By Nii B. Andrews.

We were taught in primary school that there were no frogs in Ghana; what we have are toads.

We were also informed that in some parts of the world, frogs were a delicacy; we wondered how that was possible. It was emphasized to us that to each his own.

So it was a pleasant surprise to find out that there are frogs in Ghana’s forests and some of them are unique.

Two years ago, a Ghanaian scientist discovered a new species of frog; but the news made it into our newspapers just over a week ago. 

That tells you how much premium we place on science.

If it had been a poliTRIKcian…..well, never mind.

The announcement of the discovery brought several unfortunate and unenlightened….yes, unenlightened remarks on social media. 

We certainly shall not repeat them here. In the recent past, we have noticed that a formal invitation to the trolls keeps them from broadcasting their unhelpful and derisive comments; it is most interesting.

Certainly, we are elated to make our formal acquaintance with PHRYNOBATRACHUS AFIABIRAGO (named after Madam Afia Birago -the mother of the lead scientist, Dr.Caleb Ofori-Boateng).

As art lovers we noticed almost at once that Phrynobatrachus Afiabirago (PA) is colored in shades of brown and black. 

That immediately reminded us of the possibilities inherent in juxtaposing the two colors in our clothing. 

Shades of brown are particularly important at this time of the year; summer is the time for linen or cotton in shades of brown.

A white shirt and black tie make for high contrast, particularly against a suit in either tobacco or cream. 

The darker shades in a suit partner well with black shoes or dark brown shoes. Remember of course that the guideline is that your shoes must be darker than your trousers.

A black tie goes well with a brown suit; best is a knitted silk or grenadine; avoid plain woven or printed silk particularly satin.

But a black suit only goes with black shoes, period. The black trousers that are de rigeur for formal or semi formal evening wear also render black shoes mandatory.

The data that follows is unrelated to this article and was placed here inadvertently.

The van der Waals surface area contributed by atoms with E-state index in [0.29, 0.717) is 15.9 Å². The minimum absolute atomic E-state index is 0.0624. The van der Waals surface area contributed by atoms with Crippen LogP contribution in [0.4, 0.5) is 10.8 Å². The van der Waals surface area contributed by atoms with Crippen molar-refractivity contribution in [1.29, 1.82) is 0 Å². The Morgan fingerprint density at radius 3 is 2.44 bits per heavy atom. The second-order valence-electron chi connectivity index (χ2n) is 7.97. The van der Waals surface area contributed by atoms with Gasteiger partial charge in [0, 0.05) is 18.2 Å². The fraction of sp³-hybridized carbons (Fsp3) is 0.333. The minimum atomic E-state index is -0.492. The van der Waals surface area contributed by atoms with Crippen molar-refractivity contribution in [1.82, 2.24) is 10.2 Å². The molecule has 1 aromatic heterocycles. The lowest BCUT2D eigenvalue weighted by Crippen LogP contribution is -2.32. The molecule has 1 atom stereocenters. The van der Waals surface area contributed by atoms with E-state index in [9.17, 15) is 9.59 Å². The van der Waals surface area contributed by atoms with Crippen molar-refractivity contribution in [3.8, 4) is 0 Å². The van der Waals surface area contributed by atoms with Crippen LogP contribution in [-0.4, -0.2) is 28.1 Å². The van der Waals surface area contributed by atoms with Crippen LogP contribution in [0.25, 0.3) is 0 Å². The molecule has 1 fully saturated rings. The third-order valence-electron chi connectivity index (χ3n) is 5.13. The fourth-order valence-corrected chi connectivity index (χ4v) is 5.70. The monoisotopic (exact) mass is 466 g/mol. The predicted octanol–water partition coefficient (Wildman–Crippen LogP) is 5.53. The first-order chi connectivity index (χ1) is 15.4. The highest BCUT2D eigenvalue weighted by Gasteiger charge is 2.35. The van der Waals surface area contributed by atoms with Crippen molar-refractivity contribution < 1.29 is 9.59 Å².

And of course, a brown smoking jacket provides for additional interest.

Now yet again, all this inspiration comes from the book of nature; a frog from our forest; our patrimony.

Should we not treasure and protect PA from all those who want to destroy its forest habitat for twelve pieces of silver? 

Who knows, PA may yield a cancer cure or life saving antibiotic.

Where are the chest thumping, biceps contracting, vociferous patriots and uber-nationalists of all genders?

It is strange that they appear to have become mute when a watershed location that provides drinking water for millions of Ghanaians and other critical eco-resources are under threat.

The zeitgeist is to nurture and preserve eco-systems; to utilize them in a sustainable and balanced manner as custodians for the BEAUTY FULL ones not yet born. 

Is that not the true and glorious African tradition?

Or all of a sudden, we have forgotten only to remember the drumming and dancing and the laborious three day funerals preceeded by a whole day one week celebration.

This important discovery of a new frog species highlights that the biodiversity of West Africa’s forests is still incompletely known and that the few remaining forests need urgent protection.

10 thoughts on “FROGS AND OUR FORESTS.”

  1. Nice article as well as the black/brown and honey colored image.Thanks for sharing!

  2. Good morning Nii, I have frogs in my garden. Beautifully slim with long legs, and their music of praise is a delicacy to my ears. They live in the lush green near a bowl filled with water and Water Lilies. A great start to the week.

  3. Comrade, Great piece, from frogs to fashion to biodiversity etc. The science is definitely lost us. Thanks.

  4. Now it is the Atewa forest next will be ……..and on and on we go. Such short sightedness and a penchant for destruction.

  5. Interesting piece, especially our propensity to relegate our cultural wealth to slow death and damaging extravagance, viz: funeral observance.

  6. Frogs or toads, I’m sorry, I don’t like them, I don’t like awful noise they make when it rains.
    However, if they’re so useful, then whom am I to complain?
    I like the fashion 😜

  7. A vital subject, our indifference to the importance of preserving the biodiversity of our ecosystems, skilfully woven (no pun intended) into a discussion of clothing etiquette and style.

    Why did it take so long to report the discovery? Or rather, what suddenly led to it after two years of silence?

  8. Lovely post – brown and black together are always stylish, lucky little frog,

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